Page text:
Accountability Measures and School League Tables (ppt)

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Accountability Measures and
School League Tables
Robert Coe
Capita workshop , 15th July 2014
Outline




Evidence on impact of accountability
Typology of accountability systems
Moral leadership
∂
What should we do?
2
Who wants accountability?
 Direct incentives drive people’s behaviour
– Policymakers
– Economists
– Parents
∂
 Negative side-effects outweigh benefits
– Teachers
– Education researchers
– Parents
3
Evidence on impact of
accountability
Robert Coe
4
Research evidence
 Meta-analysis of US studies by Lee (2008)
– Small positive effects on attainment (ES=0.08)
 Impact of publishing league tables (England vs
Wales) (Burgess et al 2013)
∂
– Overall small positive effect (ES=0.09)
– Reduces rich/poor gap
– No impact on school segregation
 Other reviews: mostly agree, but mixed findings
 Lack of evidence about long-term, important
outcomes
5
Evidence from PISA
 DfE Accountability response:
‘OECD evidence shows that a robust accountability
framework is essential to improving pupils’
achievement’ (DfE, 2013)
∂
 What the report actually said:
‘there is no measurable relationship
between…various uses of assessment data for
accountability purposes and the performance of
school systems’ (OECD, 2010, p46)
6
Dysfunctional side effects








Extrinsic replaces intrinsic motivation
Narrowing focus on measures
Gaming (playing silly games)
∂
Cheating (actual cheating)
Helplessness: giving up
Risk avoidance: playing it safe
Pressure: stress undermines performance
Competition: sub-optimal for system
7
Accountability cultures
Distrust
Controlled
Fear
Threat
Competitive
Target-focus
Image presentation
Quick fix
Tick-list quality
Sanctions
Trust
Autonomous
Confidence
Challenge
Supportive
∂
Improvement-focus
Problem-solving
Long-term
Genuine quality
Evaluation
Accountability and improvement
Professional Monitoring
Systems
Official Accountability
Systems
∂
If you find a problem with your
performance, what do you do?
Cover it up
Expose it to view.
(Tymms, 1999)
Overall evidence-based conclusions
 Easy to cherry-pick
‘[E]ducational policy makers and practitioners should be
cautioned against relying exclusively on research that is
consistent with their ideological positions to support or
criticize the current high-stakes testing policy movement’
(Lee, 2008, p. 639)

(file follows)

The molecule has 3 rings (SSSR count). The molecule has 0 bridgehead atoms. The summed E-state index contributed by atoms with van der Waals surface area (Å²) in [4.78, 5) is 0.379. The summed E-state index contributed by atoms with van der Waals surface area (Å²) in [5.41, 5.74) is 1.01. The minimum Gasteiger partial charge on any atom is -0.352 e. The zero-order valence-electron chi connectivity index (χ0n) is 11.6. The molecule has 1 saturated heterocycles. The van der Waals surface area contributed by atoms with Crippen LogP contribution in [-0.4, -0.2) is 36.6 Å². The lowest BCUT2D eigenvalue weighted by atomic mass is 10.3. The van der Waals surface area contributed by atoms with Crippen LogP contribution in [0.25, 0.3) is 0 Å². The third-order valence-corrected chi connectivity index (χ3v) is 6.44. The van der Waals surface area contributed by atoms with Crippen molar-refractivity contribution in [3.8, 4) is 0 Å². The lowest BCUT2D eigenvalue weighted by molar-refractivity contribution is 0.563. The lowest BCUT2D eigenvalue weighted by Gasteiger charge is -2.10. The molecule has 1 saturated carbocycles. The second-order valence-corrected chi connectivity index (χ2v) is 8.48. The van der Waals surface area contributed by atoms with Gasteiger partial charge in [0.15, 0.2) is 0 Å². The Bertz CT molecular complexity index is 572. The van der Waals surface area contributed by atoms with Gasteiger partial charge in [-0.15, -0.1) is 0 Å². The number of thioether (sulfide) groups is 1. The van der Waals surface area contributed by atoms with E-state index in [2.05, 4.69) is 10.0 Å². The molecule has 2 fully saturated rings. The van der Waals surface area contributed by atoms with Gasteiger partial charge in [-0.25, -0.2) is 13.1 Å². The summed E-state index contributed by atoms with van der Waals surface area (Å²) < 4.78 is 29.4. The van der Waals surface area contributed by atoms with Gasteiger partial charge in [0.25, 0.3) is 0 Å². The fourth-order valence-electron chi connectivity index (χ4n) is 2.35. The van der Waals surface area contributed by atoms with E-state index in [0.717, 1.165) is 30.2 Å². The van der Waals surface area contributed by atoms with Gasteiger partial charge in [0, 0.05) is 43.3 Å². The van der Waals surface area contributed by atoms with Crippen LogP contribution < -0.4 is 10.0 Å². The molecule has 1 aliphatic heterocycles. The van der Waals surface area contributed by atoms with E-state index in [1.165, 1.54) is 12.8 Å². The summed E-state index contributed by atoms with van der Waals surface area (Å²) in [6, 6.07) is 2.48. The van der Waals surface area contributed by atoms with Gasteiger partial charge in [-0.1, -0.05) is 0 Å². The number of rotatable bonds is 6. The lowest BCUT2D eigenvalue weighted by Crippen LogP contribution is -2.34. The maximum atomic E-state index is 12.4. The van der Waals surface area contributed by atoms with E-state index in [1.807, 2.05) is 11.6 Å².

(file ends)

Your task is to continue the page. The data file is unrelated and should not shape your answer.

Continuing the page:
 Direct incentives do drive people’s behaviour;
∂
current evidence suggests
accountability has
small positive effects on attainment
 Accountability systems always seem to have
some undesirable side-effects
 Balance of positive & negative effects likely to
depend on a range of factors; current knowledge
does not allow us to predict confidently
10
Moral leadership
11
∂
12
Hard questions
1. Imagine there was no accountability. What
would you do differently?
2. Would students be better off as a result?
a) No – I wouldn’t do anything
at all differently
∂
b) Not significantly – minor presentational changes
only
c) Yes – students would be better off without
accountability
3. What actually stops you doing this?
13
Ways forward
14
Making Accountability Work
1.
2.
3.
4.
5.
6.
Reclaim professionalism
Experiment to optimise
Improve the measures
∂
Make teacher assessment robust
Uncertainty and unpredictability
No substitute for judgement
(Coe & Sahlgren, 2014)
15
1. Reclaim professionalism
 Take the pledge:
“We do what’s right for children and young
people, not just what Ofsted might want”
 Commit to supporting other schools/teachers
who suffer as a result ∂
– Need evidence of great teaching, from robust
evaluation and monitoring: can’t just support any
school/teacher judged inadequate
– Important that it is not just the ‘failed’ school/teacher
that complains
– Social media campaigns can be very effective:
@OldAndrewUK vs Ofsted
16
2. Experiment to optimise
 Should accountability have
– Explicit (eg PRP, schools ‘academised’) or
implicit (challenge, compare) incentives?
– Performance published or confidential?
– Interpreted judgements
∂ or objective data?
– Improvement through consequences or
feedback?
– Focus on information for consumers (eg parents)
or professionals?
 We don’t know, so need to experiment
17
3. Improve the measures
 Choose measures that are genuinely aligned
with what is valued (& hard to distort)
 Ensure assessments/qualifications are
predictive of later success
 Measure a wide range of outcomes
 Look at distributions, not
∂ just thresholds
 Use delayed outcomes: eg for 11-16
– % NEET @ 18
– % entering elite university courses
 Build in loophole-closing mechanisms (eg re
difficulty/value of ‘equivalents’)
18
4. Make teacher assessment robust
 Training in assessment and moderation
 Link teacher assessed mark distribution to
within-centre exam mark distribution
 Spot checks (risk targeted): can students
∂
reproduce it?
 Support whistle-blowing
 Signed declarations from teachers,
headteachers and students
 Questionnaire audit of practices: ‘too good to be
true’ triggers spot check
19
5. Uncertainty and unpredictability
 State general aims, but be vague/flexible
about specific targets/measures
 Change the targets and monitor who chases
∂
 Make assessments less
predictable (more
capricious?)
20
6. No substitute for judgement
 Combine statistical measures with face-to-face
observation & judgement
 Require inspectors to demonstrate their ability
∂
to make sound judgements
about complex data,
from observation, etc
 Actively look for (and publicise) gaming and
unintended consequences; encourage whistleblowing on counter-productive gaming
Summary …
www.cem.org
1. Evidence on
accountability is not great,
but suggests small
positive impacts
2. Dysfunctional side-effects
are also real
3. We need experiments to
learn how to optimise
@ProfCoe
[email protected]
4. Moral leadership is
required
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